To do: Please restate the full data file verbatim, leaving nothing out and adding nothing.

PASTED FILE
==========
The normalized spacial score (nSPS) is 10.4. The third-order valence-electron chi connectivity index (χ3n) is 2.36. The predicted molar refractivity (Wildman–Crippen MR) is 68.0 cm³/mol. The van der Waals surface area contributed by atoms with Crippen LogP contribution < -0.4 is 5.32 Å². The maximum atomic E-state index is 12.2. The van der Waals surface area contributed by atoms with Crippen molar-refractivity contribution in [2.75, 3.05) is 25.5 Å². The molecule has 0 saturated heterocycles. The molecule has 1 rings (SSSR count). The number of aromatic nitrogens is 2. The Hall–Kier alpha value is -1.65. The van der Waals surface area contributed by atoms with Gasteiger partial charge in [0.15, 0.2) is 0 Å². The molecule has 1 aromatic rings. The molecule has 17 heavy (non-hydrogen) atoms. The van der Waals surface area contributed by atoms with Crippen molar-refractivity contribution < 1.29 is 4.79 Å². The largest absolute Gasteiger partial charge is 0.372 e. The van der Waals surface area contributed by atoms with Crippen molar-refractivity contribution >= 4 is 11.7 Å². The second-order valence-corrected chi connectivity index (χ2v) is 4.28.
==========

The normalized spacial score (nSPS) is 10.4. The third-order valence-electron chi connectivity index (χ3n) is 2.36. The predicted molar refractivity (Wildman–Crippen MR) is 68.0 cm³/mol. The van der Waals surface area contributed by atoms with Crippen LogP contribution < -0.4 is 5.32 Å². The maximum atomic E-state index is 12.2. The van der Waals surface area contributed by atoms with Crippen molar-refractivity contribution in [2.75, 3.05) is 25.5 Å². The molecule has 0 saturated heterocycles. The molecule has 1 rings (SSSR count). The number of aromatic nitrogens is 2. The Hall–Kier alpha value is -1.65. The van der Waals surface area contributed by atoms with Gasteiger partial charge in [0.15, 0.2) is 0 Å². The molecule has 1 aromatic rings. The molecule has 17 heavy (non-hydrogen) atoms. The van der Waals surface area contributed by atoms with Crippen molar-refractivity contribution < 1.29 is 4.79 Å². The largest absolute Gasteiger partial charge is 0.372 e. The van der Waals surface area contributed by atoms with Crippen molar-refractivity contribution >= 4 is 11.7 Å². The second-order valence-corrected chi connectivity index (χ2v) is 4.28.